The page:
LLINs were collected in February 2009 from households that were known to have received Permanet® 2.0 LLINs from our field team during the ITN distribution in February 2007. Owners of the nets were surveyed about the nets and their use. Questions included: 1) How old is this net? 2) How many times have you washed the net? 3) How many/what size are the windows in the house where this net was hung? 4) What kind of fuel is burned in the house? 5) Was the net retreated? Households were provided with new Permanet® 3.0 nets to replace the nets taken. Nets were cataloged by their color and amount of wear, represented by the number of holes in five size categories (> 1 cm, 1-5 cm, 5-15 cm, 15-30 cm, > 30 cm). Nets were identified by the household number from which they were collected.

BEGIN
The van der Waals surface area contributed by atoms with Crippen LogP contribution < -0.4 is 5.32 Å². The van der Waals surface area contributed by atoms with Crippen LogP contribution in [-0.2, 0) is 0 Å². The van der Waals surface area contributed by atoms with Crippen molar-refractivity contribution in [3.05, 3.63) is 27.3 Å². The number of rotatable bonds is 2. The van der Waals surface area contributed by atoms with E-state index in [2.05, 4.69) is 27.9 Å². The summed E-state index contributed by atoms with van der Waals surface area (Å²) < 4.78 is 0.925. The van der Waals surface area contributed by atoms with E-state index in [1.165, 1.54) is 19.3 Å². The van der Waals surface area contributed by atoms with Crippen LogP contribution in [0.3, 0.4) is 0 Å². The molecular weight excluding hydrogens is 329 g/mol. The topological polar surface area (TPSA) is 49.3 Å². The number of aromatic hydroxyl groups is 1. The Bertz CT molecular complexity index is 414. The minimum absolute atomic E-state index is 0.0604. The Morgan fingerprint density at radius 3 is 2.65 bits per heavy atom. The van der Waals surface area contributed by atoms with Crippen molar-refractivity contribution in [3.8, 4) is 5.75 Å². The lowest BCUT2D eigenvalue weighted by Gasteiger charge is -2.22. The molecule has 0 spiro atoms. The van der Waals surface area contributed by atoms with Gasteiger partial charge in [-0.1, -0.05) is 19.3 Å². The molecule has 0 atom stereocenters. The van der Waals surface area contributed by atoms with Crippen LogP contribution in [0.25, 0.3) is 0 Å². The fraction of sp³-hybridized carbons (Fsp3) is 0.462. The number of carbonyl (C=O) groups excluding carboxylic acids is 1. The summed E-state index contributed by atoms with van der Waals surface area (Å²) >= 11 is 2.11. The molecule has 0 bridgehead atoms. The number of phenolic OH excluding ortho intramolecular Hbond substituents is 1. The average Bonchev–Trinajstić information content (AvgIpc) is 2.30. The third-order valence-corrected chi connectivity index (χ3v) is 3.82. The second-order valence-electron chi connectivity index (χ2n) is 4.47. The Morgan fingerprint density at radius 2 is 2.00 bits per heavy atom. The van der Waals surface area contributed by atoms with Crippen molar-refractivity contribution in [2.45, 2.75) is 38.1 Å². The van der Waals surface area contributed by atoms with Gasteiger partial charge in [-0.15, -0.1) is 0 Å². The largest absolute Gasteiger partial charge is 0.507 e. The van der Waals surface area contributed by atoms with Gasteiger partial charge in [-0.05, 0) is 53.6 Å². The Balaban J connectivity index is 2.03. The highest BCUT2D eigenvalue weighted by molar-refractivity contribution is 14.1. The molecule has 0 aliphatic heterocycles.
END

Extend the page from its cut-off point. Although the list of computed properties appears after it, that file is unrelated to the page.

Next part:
Residual deltamethrin testing

20 cm × 20 cm samples were cut from the top, middle, and bottom of each net for residual deltamethrin quantitation by gas chromatography. Samples were weighed and placed in a 20 mL scintillation vial. 20 mL xylene and 150 μl internal standard solution (5 g/mL lambda-cyhalothrin in xylene) was added to each scintillation vial, which was capped and gently shaken. Vials were placed in a 90°C water bath for 2 hours, then sonicated for 15 minutes. After cooling, 50 μl of each sample solution was mixed with 950 μl xylene and transferred to an auto-injection vial. Sample solutions were injected into the gas chromatography system, alternating with a calibration solution of standard-grade deltamethrin.

Field LLIN mosquito survival assays

Additional swatches were cut from the middle section of each bed net for mosquito survival bioassays. This assay was conducted similarly to the ITN susceptibility assay, using susceptible colonized An. gambiae s.s. Keele strain mosquitoes. Three trials were performed with each LLIN sample, for a total of 60 mosquitoes tested on each net.

Statistics